Photo Rounds

Growth on scalp

A 14-year-old boy visited his family physician (FP) with a sprained ankle. During the visit, his father asked about a growth of bumpy skin on his son’s scalp. The father said that the growth on the scalp had been there since early childhood, but had become darker and more raised over time. He also wanted to know why no hair grew on that spot. The teen said that the lesion didn’t bother him.

What’s your diagnosis?


Growth on scalp

The family physician diagnosed a nevus sebaceous (NS) in this patient.

There are 3 stages of evolution paralleling the histologic differentiation of normal sebaceous glands:

  1. Infancy and young children. The lesion is smooth to slightly papillated, waxy, and hairless. (See Photo Rounds Friday, 6/15/18.)
  2. Puberty. Epidermal hyperplasia results in verrucous irregularity of the surface and coverage with numerous closely aggregated yellow-to-brown papules (this case).
  3. Development of secondary appendageal tumors. This occurs in 20% to 30% of patients. Most lesions are benign, but single (most commonly basal cell carcinoma) or multiple malignant tumors of both epidermal and adnexal origins may be seen. These malignancies are rarely seen in childhood.

In this case, a biopsy was not needed because the clinical picture was clear and no operative intervention was planned. When needed, a shave biopsy should provide adequate tissue for diagnosis because the pathology is epidermal and in the upper dermis. The NS need not be removed to prevent malignant transformation.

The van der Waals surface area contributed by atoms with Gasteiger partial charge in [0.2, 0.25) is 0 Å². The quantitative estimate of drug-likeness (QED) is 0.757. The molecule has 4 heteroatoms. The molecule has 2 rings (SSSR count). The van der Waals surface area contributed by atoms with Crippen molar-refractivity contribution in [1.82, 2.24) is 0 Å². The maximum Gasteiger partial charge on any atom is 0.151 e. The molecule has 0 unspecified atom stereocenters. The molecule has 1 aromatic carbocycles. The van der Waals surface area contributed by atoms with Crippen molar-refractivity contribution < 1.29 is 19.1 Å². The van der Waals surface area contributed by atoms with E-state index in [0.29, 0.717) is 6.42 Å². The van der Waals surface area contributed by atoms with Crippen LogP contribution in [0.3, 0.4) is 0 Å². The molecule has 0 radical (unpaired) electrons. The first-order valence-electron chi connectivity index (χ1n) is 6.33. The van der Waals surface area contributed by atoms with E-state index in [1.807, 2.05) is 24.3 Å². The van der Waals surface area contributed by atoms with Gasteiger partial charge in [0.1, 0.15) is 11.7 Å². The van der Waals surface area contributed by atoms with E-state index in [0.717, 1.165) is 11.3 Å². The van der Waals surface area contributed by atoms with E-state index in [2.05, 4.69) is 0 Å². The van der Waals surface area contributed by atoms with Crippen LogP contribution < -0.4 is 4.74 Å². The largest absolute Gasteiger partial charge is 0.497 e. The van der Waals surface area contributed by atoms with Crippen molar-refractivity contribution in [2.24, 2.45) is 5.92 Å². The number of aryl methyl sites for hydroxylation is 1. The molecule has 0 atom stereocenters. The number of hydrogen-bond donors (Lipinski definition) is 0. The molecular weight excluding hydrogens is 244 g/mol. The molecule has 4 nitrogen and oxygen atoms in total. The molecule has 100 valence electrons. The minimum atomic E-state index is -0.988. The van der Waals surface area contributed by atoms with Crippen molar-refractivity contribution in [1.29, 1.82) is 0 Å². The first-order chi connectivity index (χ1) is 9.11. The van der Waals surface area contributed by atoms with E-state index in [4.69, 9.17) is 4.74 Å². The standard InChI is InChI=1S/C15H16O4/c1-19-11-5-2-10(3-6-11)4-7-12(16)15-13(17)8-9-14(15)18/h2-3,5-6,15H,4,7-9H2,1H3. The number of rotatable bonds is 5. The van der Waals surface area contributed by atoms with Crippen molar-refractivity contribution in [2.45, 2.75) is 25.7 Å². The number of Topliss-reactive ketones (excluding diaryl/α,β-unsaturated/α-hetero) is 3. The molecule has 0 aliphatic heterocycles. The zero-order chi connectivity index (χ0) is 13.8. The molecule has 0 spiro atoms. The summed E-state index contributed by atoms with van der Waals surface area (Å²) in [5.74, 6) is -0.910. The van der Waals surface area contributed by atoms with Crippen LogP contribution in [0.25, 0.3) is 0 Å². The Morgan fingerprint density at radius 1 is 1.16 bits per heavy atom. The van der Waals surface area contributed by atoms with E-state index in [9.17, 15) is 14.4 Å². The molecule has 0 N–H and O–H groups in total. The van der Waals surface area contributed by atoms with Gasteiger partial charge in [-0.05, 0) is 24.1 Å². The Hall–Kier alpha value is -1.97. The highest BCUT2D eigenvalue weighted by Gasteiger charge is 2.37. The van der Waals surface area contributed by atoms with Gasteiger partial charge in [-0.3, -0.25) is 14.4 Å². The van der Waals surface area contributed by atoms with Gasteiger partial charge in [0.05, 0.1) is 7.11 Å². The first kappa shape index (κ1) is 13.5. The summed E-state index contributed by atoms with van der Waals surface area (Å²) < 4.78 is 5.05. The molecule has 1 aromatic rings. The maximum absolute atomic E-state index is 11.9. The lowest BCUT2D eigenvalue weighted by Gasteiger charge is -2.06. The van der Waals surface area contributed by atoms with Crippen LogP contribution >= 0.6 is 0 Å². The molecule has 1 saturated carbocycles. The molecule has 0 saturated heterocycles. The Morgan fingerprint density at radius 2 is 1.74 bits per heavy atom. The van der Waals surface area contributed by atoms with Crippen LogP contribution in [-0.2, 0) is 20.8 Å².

The FP explained that hair usually doesn’t grow where an NS is, and it was okay to proceed with observation only. He advised the patient’s father that if any changes were to occur, he would be happy to refer the child for surgical removal. The boy was not worried about the appearance of the NS and did not want to have surgery.

Photos and text for Photo Rounds Friday courtesy of Richard P. Usatine, MD. This case was adapted from: Smith M. Epidermal nevus and nevus sebaceous. In: Usatine R, Smith M, Mayeaux EJ, et al. Color Atlas of Family Medicine, 2nd ed. New York, NY: McGraw-Hill; 2013:958-962.

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